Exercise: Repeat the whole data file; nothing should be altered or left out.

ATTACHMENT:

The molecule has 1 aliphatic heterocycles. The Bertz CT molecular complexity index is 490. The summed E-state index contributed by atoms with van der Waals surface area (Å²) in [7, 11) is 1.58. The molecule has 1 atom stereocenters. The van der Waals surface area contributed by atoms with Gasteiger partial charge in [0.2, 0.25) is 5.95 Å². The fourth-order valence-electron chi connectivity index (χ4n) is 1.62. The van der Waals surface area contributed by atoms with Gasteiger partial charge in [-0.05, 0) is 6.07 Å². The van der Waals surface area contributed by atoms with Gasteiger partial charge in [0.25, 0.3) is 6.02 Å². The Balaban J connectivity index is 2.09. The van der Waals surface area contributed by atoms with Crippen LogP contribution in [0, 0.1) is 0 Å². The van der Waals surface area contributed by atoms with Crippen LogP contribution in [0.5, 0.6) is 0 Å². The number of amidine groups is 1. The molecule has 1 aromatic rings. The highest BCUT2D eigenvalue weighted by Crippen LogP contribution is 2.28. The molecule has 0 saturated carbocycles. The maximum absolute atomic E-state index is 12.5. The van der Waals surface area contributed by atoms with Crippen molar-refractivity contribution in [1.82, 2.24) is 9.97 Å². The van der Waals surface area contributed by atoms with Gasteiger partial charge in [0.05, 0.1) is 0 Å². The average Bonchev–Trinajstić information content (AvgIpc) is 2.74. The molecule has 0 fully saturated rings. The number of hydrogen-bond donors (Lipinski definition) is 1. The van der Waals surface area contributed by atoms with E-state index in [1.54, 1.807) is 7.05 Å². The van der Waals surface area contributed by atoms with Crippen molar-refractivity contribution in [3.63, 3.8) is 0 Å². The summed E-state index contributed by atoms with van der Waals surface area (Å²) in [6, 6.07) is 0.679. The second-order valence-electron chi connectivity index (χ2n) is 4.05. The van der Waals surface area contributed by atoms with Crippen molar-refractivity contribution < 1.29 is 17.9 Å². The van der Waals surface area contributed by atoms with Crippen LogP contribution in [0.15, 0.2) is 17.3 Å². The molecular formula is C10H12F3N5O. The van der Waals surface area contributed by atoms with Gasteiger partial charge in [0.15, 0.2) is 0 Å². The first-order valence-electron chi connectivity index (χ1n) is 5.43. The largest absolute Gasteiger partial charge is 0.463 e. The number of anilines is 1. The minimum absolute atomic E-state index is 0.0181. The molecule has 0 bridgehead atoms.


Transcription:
The molecule has 1 aliphatic heterocycles. The Bertz CT molecular complexity index is 490. The summed E-state index contributed by atoms with van der Waals surface area (Å²) in [7, 11) is 1.58. The molecule has 1 atom stereocenters. The van der Waals surface area contributed by atoms with Gasteiger partial charge in [0.2, 0.25) is 5.95 Å². The fourth-order valence-electron chi connectivity index (χ4n) is 1.62. The van der Waals surface area contributed by atoms with Gasteiger partial charge in [-0.05, 0) is 6.07 Å². The van der Waals surface area contributed by atoms with Gasteiger partial charge in [0.25, 0.3) is 6.02 Å². The Balaban J connectivity index is 2.09. The van der Waals surface area contributed by atoms with Crippen LogP contribution in [0, 0.1) is 0 Å². The van der Waals surface area contributed by atoms with Crippen LogP contribution in [0.5, 0.6) is 0 Å². The number of amidine groups is 1. The molecule has 1 aromatic rings. The highest BCUT2D eigenvalue weighted by Crippen LogP contribution is 2.28. The molecule has 0 saturated carbocycles. The maximum absolute atomic E-state index is 12.5. The van der Waals surface area contributed by atoms with Crippen molar-refractivity contribution in [1.82, 2.24) is 9.97 Å². The van der Waals surface area contributed by atoms with Gasteiger partial charge in [0.05, 0.1) is 0 Å². The average Bonchev–Trinajstić information content (AvgIpc) is 2.74. The molecule has 0 fully saturated rings. The number of hydrogen-bond donors (Lipinski definition) is 1. The van der Waals surface area contributed by atoms with E-state index in [1.54, 1.807) is 7.05 Å². The van der Waals surface area contributed by atoms with Crippen molar-refractivity contribution in [3.63, 3.8) is 0 Å². The summed E-state index contributed by atoms with van der Waals surface area (Å²) in [6, 6.07) is 0.679. The second-order valence-electron chi connectivity index (χ2n) is 4.05. The van der Waals surface area contributed by atoms with Crippen molar-refractivity contribution < 1.29 is 17.9 Å². The van der Waals surface area contributed by atoms with Crippen LogP contribution in [0.15, 0.2) is 17.3 Å². The molecular formula is C10H12F3N5O. The van der Waals surface area contributed by atoms with Gasteiger partial charge in [0.15, 0.2) is 0 Å². The first-order valence-electron chi connectivity index (χ1n) is 5.43. The largest absolute Gasteiger partial charge is 0.463 e. The number of anilines is 1. The minimum absolute atomic E-state index is 0.0181. The molecule has 0 bridgehead atoms.